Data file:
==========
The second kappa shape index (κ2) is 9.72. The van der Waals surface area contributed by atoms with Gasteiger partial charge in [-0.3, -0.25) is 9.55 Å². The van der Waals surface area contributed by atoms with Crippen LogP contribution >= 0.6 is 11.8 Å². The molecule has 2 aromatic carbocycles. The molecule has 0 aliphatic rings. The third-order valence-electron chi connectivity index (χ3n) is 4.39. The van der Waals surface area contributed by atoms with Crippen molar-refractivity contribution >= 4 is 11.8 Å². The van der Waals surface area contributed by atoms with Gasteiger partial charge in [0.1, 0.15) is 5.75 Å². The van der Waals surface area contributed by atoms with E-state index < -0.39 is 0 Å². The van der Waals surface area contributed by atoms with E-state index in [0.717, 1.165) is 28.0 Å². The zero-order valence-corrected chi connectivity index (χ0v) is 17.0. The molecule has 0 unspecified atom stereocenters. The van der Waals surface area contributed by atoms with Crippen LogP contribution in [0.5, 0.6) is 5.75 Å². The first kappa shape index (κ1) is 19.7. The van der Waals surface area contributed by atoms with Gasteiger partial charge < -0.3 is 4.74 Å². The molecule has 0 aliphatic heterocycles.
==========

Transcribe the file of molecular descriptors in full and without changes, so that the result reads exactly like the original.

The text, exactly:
The second kappa shape index (κ2) is 9.72. The van der Waals surface area contributed by atoms with Gasteiger partial charge in [-0.3, -0.25) is 9.55 Å². The van der Waals surface area contributed by atoms with Crippen LogP contribution >= 0.6 is 11.8 Å². The molecule has 2 aromatic carbocycles. The molecule has 0 aliphatic rings. The third-order valence-electron chi connectivity index (χ3n) is 4.39. The van der Waals surface area contributed by atoms with Crippen molar-refractivity contribution >= 4 is 11.8 Å². The van der Waals surface area contributed by atoms with Gasteiger partial charge in [0.1, 0.15) is 5.75 Å². The van der Waals surface area contributed by atoms with E-state index < -0.39 is 0 Å². The van der Waals surface area contributed by atoms with E-state index in [0.717, 1.165) is 28.0 Å². The zero-order valence-corrected chi connectivity index (χ0v) is 17.0. The molecule has 0 unspecified atom stereocenters. The van der Waals surface area contributed by atoms with Crippen LogP contribution in [0.5, 0.6) is 5.75 Å². The first kappa shape index (κ1) is 19.7. The van der Waals surface area contributed by atoms with Gasteiger partial charge < -0.3 is 4.74 Å². The molecule has 0 aliphatic heterocycles.